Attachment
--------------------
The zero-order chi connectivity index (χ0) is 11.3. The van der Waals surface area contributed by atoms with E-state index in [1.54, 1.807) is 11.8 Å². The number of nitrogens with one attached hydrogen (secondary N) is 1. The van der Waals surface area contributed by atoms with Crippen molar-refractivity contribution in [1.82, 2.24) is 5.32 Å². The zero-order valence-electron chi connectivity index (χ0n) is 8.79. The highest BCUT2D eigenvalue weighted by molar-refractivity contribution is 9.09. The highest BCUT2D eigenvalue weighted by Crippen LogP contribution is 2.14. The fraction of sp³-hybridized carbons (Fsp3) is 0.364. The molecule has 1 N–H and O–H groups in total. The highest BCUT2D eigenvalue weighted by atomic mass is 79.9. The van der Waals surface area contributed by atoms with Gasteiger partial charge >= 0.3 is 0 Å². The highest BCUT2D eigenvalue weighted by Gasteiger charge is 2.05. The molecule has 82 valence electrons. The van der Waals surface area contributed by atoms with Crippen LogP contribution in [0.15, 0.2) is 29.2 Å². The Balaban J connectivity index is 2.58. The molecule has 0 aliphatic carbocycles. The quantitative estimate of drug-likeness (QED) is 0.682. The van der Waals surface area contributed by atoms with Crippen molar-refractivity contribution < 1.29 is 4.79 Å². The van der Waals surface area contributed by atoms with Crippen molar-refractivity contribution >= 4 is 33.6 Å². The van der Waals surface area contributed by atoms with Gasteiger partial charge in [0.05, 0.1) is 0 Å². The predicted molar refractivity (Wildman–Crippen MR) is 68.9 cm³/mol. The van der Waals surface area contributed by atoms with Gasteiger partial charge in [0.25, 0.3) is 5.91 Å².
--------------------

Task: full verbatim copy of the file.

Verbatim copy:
The zero-order chi connectivity index (χ0) is 11.3. The van der Waals surface area contributed by atoms with E-state index in [1.54, 1.807) is 11.8 Å². The number of nitrogens with one attached hydrogen (secondary N) is 1. The van der Waals surface area contributed by atoms with Crippen molar-refractivity contribution in [1.82, 2.24) is 5.32 Å². The zero-order valence-electron chi connectivity index (χ0n) is 8.79. The highest BCUT2D eigenvalue weighted by molar-refractivity contribution is 9.09. The highest BCUT2D eigenvalue weighted by Crippen LogP contribution is 2.14. The fraction of sp³-hybridized carbons (Fsp3) is 0.364. The molecule has 1 N–H and O–H groups in total. The highest BCUT2D eigenvalue weighted by atomic mass is 79.9. The van der Waals surface area contributed by atoms with Gasteiger partial charge >= 0.3 is 0 Å². The highest BCUT2D eigenvalue weighted by Gasteiger charge is 2.05. The molecule has 82 valence electrons. The van der Waals surface area contributed by atoms with Crippen LogP contribution in [0.15, 0.2) is 29.2 Å². The Balaban J connectivity index is 2.58. The molecule has 0 aliphatic carbocycles. The quantitative estimate of drug-likeness (QED) is 0.682. The van der Waals surface area contributed by atoms with Crippen molar-refractivity contribution < 1.29 is 4.79 Å². The van der Waals surface area contributed by atoms with Crippen molar-refractivity contribution >= 4 is 33.6 Å². The van der Waals surface area contributed by atoms with Gasteiger partial charge in [0.05, 0.1) is 0 Å². The predicted molar refractivity (Wildman–Crippen MR) is 68.9 cm³/mol. The van der Waals surface area contributed by atoms with Gasteiger partial charge in [0.25, 0.3) is 5.91 Å².